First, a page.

Yes! While you may not yet be Orthodox, you may be surprised to learn that many of our members are converts to the Holy Orthodox faith, coming from a variety of other Christian confessions: Evangelical, Reformed, Anglican, Charismatic and non-denominational Christian. Others have come from eastern religions or other traditions and systems of thought. You will find a wide diversity of races, age groups and ethnic groups represented at our parish.
Our parish priest will be more than happy to answer any questions you may have following your visit. No question is dumb or irrelevant.
Following the Sunday Divine Liturgy, you are invited to join us for fellowship. During this time you may wish to meet our parish Priest, or other members of our parish. Some people may feel overwhelmed following their first experience of Orthodox worship and not wish to socialize — you are not expected to engage in social activities.
Great Vespers (Evening prayers - Saturday nights at 5:00 P.M.) are usually 40-60 minutes in length. Matins (Morning prayers - Sunday mornings at 9:00 A.M., preceding Divine Liturgy) is about 1 hour in length. Divine Liturgy (Sunday – following Matins) is about 1 1/2 hours in length.
The traditional posture for prayer and worship in the Orthodox Church is to stand, as free men and women, before the Living God. As there are pews in the Church, you are free to sit as the need arises. However, it is appropriate to stand during the Gospel reading, the Little and Great Entrances, the distribution of Holy Communion, when the priest gives a blessing, and at the Dismissal. If you are unsure what to do, simply follow the rest of the congregation. As there is generally more commotion towards the back of the Nave, you may wish to sit closer to the front of the Church to avoid distraction.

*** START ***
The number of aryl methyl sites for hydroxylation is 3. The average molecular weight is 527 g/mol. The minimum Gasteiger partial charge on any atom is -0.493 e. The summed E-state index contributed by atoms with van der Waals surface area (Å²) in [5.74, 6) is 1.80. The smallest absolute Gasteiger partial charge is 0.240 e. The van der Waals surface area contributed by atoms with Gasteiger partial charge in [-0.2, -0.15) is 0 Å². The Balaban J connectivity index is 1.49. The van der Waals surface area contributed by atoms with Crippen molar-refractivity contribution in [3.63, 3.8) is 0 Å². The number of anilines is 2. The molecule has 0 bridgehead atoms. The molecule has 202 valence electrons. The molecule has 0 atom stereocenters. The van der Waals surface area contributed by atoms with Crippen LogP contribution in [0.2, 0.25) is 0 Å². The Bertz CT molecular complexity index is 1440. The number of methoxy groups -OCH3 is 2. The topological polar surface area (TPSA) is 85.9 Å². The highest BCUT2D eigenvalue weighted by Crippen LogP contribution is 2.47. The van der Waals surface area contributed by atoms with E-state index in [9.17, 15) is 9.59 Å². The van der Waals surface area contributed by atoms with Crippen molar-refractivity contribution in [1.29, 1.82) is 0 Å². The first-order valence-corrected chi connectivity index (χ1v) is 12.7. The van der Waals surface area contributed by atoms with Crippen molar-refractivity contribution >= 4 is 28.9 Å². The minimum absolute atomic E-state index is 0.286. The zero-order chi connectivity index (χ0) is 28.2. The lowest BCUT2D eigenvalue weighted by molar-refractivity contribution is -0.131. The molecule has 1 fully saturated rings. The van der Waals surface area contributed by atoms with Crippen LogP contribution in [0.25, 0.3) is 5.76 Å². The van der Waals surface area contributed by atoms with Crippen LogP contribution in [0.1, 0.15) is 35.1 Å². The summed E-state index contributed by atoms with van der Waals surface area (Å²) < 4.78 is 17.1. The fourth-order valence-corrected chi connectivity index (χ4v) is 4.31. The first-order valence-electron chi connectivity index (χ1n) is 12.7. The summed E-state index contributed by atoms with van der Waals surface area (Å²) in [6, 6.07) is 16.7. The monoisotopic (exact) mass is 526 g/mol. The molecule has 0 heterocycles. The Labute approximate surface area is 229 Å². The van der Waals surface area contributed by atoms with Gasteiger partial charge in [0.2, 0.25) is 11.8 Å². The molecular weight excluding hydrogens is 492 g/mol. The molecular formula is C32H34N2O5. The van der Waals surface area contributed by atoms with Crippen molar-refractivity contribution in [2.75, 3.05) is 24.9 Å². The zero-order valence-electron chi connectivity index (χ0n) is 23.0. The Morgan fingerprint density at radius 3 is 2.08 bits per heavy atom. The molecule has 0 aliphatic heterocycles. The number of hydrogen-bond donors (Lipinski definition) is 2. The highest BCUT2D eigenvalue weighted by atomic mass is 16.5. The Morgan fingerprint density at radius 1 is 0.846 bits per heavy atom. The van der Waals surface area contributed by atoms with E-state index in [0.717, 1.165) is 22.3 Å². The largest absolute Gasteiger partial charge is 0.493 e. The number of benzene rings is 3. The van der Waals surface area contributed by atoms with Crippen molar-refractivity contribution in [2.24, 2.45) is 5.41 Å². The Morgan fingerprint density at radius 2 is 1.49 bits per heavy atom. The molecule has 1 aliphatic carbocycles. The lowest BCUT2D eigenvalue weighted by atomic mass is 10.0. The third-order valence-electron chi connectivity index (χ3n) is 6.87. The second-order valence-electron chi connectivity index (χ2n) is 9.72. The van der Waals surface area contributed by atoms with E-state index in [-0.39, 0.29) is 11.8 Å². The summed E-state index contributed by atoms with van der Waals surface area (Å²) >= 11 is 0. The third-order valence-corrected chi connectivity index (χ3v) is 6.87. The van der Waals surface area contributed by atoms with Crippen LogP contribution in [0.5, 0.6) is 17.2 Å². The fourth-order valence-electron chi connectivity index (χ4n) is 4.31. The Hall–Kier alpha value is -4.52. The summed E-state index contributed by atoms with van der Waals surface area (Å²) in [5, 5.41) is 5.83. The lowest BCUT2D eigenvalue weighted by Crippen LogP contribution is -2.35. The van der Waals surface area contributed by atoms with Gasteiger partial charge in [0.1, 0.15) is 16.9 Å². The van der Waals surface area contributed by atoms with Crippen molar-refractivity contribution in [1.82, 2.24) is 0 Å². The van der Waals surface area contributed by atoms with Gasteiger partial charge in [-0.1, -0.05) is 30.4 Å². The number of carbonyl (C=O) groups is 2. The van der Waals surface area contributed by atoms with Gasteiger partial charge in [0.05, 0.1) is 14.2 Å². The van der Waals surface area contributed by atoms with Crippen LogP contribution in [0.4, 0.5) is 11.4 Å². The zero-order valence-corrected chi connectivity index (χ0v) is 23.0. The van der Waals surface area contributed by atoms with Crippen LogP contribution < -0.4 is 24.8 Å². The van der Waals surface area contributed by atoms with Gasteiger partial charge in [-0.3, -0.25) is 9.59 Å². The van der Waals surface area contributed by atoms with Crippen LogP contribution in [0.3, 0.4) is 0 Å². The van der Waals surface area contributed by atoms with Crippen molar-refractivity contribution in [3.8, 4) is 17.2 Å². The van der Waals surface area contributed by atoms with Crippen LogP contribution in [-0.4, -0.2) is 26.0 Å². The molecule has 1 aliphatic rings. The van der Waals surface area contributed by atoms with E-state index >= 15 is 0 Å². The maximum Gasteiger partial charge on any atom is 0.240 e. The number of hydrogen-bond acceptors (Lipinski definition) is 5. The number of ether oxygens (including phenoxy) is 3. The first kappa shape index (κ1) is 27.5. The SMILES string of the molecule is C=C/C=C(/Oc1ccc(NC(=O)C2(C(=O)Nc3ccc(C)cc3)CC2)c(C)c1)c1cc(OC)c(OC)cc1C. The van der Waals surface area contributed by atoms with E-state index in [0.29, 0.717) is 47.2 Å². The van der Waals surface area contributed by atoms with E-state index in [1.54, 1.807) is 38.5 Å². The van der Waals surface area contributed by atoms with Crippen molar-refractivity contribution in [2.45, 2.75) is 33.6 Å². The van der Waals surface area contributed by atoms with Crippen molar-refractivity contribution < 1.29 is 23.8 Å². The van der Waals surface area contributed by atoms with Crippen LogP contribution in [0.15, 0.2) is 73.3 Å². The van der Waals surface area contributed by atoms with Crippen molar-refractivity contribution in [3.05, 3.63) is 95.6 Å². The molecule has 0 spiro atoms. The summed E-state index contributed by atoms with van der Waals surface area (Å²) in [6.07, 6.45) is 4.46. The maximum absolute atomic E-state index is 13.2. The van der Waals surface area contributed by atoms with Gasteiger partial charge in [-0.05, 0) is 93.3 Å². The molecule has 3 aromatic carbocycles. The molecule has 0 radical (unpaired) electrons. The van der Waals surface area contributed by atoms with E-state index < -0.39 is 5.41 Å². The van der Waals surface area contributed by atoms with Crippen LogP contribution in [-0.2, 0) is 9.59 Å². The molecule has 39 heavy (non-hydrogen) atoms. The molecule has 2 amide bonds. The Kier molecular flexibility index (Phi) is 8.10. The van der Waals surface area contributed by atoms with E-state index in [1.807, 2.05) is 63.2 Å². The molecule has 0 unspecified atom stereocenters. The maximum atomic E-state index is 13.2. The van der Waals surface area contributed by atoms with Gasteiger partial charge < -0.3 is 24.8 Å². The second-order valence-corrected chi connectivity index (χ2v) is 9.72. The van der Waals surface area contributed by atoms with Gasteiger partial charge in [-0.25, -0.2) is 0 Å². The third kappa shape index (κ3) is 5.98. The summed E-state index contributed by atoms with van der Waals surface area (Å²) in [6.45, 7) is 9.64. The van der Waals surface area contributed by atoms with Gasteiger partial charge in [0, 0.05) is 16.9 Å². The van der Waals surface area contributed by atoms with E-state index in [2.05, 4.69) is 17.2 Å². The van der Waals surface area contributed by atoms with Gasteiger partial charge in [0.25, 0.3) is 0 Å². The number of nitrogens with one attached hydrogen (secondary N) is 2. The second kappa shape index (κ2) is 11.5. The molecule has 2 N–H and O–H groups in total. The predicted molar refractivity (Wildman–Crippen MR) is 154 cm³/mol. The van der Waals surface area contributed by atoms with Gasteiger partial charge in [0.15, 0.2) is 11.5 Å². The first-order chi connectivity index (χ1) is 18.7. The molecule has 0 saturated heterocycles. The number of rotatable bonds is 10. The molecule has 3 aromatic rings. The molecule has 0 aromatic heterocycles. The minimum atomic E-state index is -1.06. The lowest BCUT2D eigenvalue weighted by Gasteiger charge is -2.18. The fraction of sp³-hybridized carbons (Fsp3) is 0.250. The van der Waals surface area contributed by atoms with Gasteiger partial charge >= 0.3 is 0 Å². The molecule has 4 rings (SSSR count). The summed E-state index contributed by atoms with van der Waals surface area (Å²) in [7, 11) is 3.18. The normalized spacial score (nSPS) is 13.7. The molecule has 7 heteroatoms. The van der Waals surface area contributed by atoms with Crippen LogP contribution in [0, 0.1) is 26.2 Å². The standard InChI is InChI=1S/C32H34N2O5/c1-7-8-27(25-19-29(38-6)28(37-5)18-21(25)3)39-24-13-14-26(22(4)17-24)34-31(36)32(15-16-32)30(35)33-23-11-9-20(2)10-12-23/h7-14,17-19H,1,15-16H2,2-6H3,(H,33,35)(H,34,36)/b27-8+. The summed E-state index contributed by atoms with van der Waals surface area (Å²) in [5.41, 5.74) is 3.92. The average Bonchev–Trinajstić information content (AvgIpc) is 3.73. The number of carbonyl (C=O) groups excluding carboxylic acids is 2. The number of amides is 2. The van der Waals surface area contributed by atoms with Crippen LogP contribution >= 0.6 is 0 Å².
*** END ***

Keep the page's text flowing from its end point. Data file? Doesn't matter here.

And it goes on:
The veneration of the holy icons, like the lighting of candles, is an important part of Orthodox worship and piety. Icons are pictorial representations of Biblical scenes from the life of Jesus Christ, historical events in the life of the Church, and portraits of the saints; they are present in every Orthodox Church. You may be surprised to learn that holy icons have been used for prayer since the first centuries of Christianity. History tells us, for example, of the existence of an icon of Christ during his lifetime, the Icon-Not-Made-With-Hands, and of icons of the Theotokos written by the All-laudable Apostle and Evangelist Luke, the patron Saint of our Parish. When Orthodox Christians enter a Church they venerate these images with a kiss, not in worship, but in veneration for what is represented in the image. You might think of this kiss as one you would offer to your dearest loved one, or most respected and honored elder. As a visitor, you are not required to venerate the icons in the Narthex of the Church, though you may do so if you wish. Women should remove lipstick before venerating the holy icons.
All Orthodox Christians who have either married or divorced outside the Church are not in good ecclesiastical standing, and thus may not receive the Eucharist. In addition, all Orthodox Christians who have married non-Christians (i.e. Muslims, Jews, Buddhists, etc.) cannot participate in any sacrament of the Church until their spouse willingly accepts to become a Christian and their marriage is blessed in the Church. Furthermore, it is not permissible for an Orthodox Christian to receive Holy Communion if he has consciously slandered anyone, taken a false oath, stolen, deceived anyone, or engaged in adultery or fornication. Nevertheless, all sins can be forgiven. But in order that a sin may be forgiven – whether it is physical or mental – and in order that the Christian be fit to receive Holy Communion, he must confess his sin in the presence of the priest-confessor. The confessor will tell him if and when it is permissible to receive communion.